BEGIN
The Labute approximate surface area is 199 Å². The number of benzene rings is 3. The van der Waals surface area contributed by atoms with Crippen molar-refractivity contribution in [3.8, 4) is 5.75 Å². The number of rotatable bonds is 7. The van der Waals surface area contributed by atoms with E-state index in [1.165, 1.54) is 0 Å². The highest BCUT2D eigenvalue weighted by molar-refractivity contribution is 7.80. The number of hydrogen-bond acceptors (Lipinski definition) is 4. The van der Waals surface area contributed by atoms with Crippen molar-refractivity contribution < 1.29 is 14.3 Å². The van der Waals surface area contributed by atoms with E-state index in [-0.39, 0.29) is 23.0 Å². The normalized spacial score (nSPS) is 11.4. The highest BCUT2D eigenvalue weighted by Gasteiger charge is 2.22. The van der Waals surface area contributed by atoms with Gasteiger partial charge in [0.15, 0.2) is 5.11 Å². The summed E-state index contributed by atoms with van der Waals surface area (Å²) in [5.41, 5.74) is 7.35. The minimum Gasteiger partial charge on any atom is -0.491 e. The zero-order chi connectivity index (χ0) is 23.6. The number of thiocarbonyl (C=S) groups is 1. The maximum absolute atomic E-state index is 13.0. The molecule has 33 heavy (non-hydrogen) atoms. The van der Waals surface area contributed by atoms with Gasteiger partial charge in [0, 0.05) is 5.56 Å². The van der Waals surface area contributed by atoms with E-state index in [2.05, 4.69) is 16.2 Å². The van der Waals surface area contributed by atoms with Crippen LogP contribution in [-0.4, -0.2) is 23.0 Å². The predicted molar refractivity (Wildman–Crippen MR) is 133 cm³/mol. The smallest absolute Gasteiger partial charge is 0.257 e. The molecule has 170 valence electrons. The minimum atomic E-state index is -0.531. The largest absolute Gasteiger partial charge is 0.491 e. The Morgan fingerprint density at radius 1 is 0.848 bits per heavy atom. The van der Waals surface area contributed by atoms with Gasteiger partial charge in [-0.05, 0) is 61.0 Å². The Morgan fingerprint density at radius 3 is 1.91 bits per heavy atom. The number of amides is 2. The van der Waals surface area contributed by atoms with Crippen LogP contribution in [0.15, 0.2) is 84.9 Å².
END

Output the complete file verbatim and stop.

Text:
The Labute approximate surface area is 199 Å². The number of benzene rings is 3. The van der Waals surface area contributed by atoms with Crippen molar-refractivity contribution in [3.8, 4) is 5.75 Å². The number of rotatable bonds is 7. The van der Waals surface area contributed by atoms with E-state index in [1.165, 1.54) is 0 Å². The highest BCUT2D eigenvalue weighted by molar-refractivity contribution is 7.80. The number of hydrogen-bond acceptors (Lipinski definition) is 4. The van der Waals surface area contributed by atoms with Crippen molar-refractivity contribution < 1.29 is 14.3 Å². The van der Waals surface area contributed by atoms with E-state index in [-0.39, 0.29) is 23.0 Å². The normalized spacial score (nSPS) is 11.4. The highest BCUT2D eigenvalue weighted by Gasteiger charge is 2.22. The van der Waals surface area contributed by atoms with Gasteiger partial charge in [0.15, 0.2) is 5.11 Å². The summed E-state index contributed by atoms with van der Waals surface area (Å²) in [5.41, 5.74) is 7.35. The minimum Gasteiger partial charge on any atom is -0.491 e. The zero-order chi connectivity index (χ0) is 23.6. The number of thiocarbonyl (C=S) groups is 1. The maximum absolute atomic E-state index is 13.0. The molecule has 33 heavy (non-hydrogen) atoms. The van der Waals surface area contributed by atoms with Gasteiger partial charge in [0, 0.05) is 5.56 Å². The van der Waals surface area contributed by atoms with E-state index in [2.05, 4.69) is 16.2 Å². The van der Waals surface area contributed by atoms with Crippen LogP contribution in [-0.4, -0.2) is 23.0 Å². The predicted molar refractivity (Wildman–Crippen MR) is 133 cm³/mol. The smallest absolute Gasteiger partial charge is 0.257 e. The molecule has 170 valence electrons. The minimum atomic E-state index is -0.531. The largest absolute Gasteiger partial charge is 0.491 e. The Morgan fingerprint density at radius 1 is 0.848 bits per heavy atom. The van der Waals surface area contributed by atoms with Gasteiger partial charge in [-0.05, 0) is 61.0 Å². The Morgan fingerprint density at radius 3 is 1.91 bits per heavy atom. The number of amides is 2. The van der Waals surface area contributed by atoms with Crippen LogP contribution in [0.15, 0.2) is 84.9 Å².